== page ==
Land use: Reducing emissions and preparing for climate change
Current land use patterns in the UK are not sustainable, according to this report from the UK’s Committee on Climate Change. The report claims that, if current farming trends continue, there will not be enough land in the UK to both meet future settlement needs and maintain current levels of per capita food production. The report also predicts significant negative effects of climate change on soils, water, vegetation and wildlife.
These are some of the report’s conclusions:
- Using better soil and livestock management could reduce emissions, but still leave agriculture as one of the largest emitting sectors.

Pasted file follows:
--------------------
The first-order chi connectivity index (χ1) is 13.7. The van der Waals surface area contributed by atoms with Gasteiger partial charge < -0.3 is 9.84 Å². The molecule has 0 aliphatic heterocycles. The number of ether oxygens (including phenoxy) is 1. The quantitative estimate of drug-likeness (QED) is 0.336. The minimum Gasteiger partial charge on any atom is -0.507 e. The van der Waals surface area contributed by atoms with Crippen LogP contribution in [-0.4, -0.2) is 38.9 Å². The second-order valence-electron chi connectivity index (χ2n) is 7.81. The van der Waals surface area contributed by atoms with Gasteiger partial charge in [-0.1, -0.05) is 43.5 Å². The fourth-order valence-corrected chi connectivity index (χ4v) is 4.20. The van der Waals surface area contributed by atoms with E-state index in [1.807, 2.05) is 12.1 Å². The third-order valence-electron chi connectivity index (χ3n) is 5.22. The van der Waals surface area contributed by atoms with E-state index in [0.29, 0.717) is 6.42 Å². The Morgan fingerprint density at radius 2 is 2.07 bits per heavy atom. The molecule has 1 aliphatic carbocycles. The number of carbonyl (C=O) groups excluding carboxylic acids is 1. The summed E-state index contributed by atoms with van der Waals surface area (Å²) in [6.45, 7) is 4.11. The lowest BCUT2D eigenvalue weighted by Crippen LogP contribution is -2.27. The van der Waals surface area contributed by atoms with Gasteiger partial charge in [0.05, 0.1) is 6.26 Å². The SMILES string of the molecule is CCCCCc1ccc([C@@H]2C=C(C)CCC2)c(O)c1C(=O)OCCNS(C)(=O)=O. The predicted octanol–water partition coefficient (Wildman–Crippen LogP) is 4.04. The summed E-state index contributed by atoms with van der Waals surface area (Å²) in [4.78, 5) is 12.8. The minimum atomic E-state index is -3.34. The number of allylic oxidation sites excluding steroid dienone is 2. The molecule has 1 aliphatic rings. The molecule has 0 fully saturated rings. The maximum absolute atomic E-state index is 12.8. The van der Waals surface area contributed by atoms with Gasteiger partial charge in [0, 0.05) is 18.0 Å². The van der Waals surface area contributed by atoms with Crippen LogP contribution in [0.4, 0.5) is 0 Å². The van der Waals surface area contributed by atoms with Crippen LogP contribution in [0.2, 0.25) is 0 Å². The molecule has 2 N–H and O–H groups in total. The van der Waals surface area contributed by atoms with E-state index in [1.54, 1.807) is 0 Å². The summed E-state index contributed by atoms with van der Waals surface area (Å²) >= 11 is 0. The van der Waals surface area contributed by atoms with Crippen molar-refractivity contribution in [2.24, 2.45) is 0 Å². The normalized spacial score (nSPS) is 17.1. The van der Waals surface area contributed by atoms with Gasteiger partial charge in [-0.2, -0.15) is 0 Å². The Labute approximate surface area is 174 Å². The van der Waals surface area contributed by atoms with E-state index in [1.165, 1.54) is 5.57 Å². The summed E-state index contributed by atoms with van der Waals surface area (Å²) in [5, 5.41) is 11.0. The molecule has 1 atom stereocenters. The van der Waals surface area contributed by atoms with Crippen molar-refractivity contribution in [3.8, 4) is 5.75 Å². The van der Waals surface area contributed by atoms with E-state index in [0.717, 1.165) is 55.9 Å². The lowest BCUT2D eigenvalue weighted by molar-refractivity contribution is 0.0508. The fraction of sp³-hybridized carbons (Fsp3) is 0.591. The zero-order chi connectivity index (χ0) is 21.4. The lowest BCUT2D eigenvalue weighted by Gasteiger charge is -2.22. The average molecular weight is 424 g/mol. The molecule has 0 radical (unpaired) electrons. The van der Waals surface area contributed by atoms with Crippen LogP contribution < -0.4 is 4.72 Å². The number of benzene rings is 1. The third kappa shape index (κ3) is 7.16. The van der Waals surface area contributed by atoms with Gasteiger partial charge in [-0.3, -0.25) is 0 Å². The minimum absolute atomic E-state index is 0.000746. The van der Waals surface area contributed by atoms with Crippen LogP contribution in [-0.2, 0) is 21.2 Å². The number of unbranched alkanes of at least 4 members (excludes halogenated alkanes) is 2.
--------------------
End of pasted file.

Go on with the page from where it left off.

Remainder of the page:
- Deep emissions cuts, roughly 35-80% by 2050 compared to 2016, would require increasing forest cover, restoring peatlands, catchment-sensitive farming and agricultural diversification.
- Land can be released for other uses through changing both production and consumption patterns, e.g. using government guidelines to reduce consumption of beef, lamb and dairy.
- Land managers should be supported with skills, training and information to switch to new land uses.
Europe is the world's second-smallest continent by surface area, covering just over 10 million square kilometres or 6.8% of the global land area, but it is the third-most populous continent after Asia and Africa, with a population of around 740 million people or about 11% of the world's population. Its climate is heavily affected by warm Atlantic currents that temper winters and summers on much of the continent. In the European Union, farmers represent only 4.7% of the working population, yet manage nearly half of its land area.
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